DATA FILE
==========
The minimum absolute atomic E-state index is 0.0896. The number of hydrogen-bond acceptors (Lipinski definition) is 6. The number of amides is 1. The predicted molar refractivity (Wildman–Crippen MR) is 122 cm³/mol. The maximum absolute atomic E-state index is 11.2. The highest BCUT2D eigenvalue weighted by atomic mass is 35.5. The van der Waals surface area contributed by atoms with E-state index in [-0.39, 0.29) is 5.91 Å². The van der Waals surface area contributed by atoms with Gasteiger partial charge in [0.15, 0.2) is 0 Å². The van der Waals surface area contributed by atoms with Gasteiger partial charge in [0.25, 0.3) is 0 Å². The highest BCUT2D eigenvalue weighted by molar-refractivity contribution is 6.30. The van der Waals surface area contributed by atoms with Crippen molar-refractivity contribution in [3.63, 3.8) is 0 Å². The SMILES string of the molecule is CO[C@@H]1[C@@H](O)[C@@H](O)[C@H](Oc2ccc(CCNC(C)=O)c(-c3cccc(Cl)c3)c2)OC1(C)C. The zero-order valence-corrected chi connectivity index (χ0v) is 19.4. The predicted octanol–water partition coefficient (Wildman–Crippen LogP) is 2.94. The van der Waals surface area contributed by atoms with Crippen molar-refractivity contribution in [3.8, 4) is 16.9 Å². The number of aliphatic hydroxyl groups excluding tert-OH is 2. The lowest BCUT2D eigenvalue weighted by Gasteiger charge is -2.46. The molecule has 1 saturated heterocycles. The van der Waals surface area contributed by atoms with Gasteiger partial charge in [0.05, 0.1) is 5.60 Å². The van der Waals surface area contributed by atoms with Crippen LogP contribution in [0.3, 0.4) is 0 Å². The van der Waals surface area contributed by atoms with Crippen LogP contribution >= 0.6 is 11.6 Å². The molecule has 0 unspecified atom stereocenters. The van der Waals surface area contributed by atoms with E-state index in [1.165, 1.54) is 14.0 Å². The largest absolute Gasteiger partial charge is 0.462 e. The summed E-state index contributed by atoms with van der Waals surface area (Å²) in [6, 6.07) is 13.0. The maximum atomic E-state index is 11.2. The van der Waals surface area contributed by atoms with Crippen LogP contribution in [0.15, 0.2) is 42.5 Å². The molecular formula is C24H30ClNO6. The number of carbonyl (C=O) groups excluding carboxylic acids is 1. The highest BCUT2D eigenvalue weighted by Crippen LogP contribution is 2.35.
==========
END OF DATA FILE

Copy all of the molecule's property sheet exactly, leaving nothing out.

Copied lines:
The minimum absolute atomic E-state index is 0.0896. The number of hydrogen-bond acceptors (Lipinski definition) is 6. The number of amides is 1. The predicted molar refractivity (Wildman–Crippen MR) is 122 cm³/mol. The maximum absolute atomic E-state index is 11.2. The highest BCUT2D eigenvalue weighted by atomic mass is 35.5. The van der Waals surface area contributed by atoms with E-state index in [-0.39, 0.29) is 5.91 Å². The van der Waals surface area contributed by atoms with Gasteiger partial charge in [0.15, 0.2) is 0 Å². The van der Waals surface area contributed by atoms with Gasteiger partial charge in [0.25, 0.3) is 0 Å². The highest BCUT2D eigenvalue weighted by molar-refractivity contribution is 6.30. The van der Waals surface area contributed by atoms with Crippen molar-refractivity contribution in [3.63, 3.8) is 0 Å². The SMILES string of the molecule is CO[C@@H]1[C@@H](O)[C@@H](O)[C@H](Oc2ccc(CCNC(C)=O)c(-c3cccc(Cl)c3)c2)OC1(C)C. The zero-order valence-corrected chi connectivity index (χ0v) is 19.4. The predicted octanol–water partition coefficient (Wildman–Crippen LogP) is 2.94. The van der Waals surface area contributed by atoms with Crippen molar-refractivity contribution in [3.8, 4) is 16.9 Å². The number of aliphatic hydroxyl groups excluding tert-OH is 2. The lowest BCUT2D eigenvalue weighted by Gasteiger charge is -2.46. The molecule has 1 saturated heterocycles. The van der Waals surface area contributed by atoms with Gasteiger partial charge in [0.05, 0.1) is 5.60 Å². The van der Waals surface area contributed by atoms with Crippen LogP contribution in [0.3, 0.4) is 0 Å². The van der Waals surface area contributed by atoms with Crippen LogP contribution >= 0.6 is 11.6 Å². The molecule has 0 unspecified atom stereocenters. The van der Waals surface area contributed by atoms with E-state index in [1.165, 1.54) is 14.0 Å². The largest absolute Gasteiger partial charge is 0.462 e. The summed E-state index contributed by atoms with van der Waals surface area (Å²) in [6, 6.07) is 13.0. The maximum atomic E-state index is 11.2. The van der Waals surface area contributed by atoms with Crippen LogP contribution in [0.15, 0.2) is 42.5 Å². The molecular formula is C24H30ClNO6. The number of carbonyl (C=O) groups excluding carboxylic acids is 1. The highest BCUT2D eigenvalue weighted by Crippen LogP contribution is 2.35.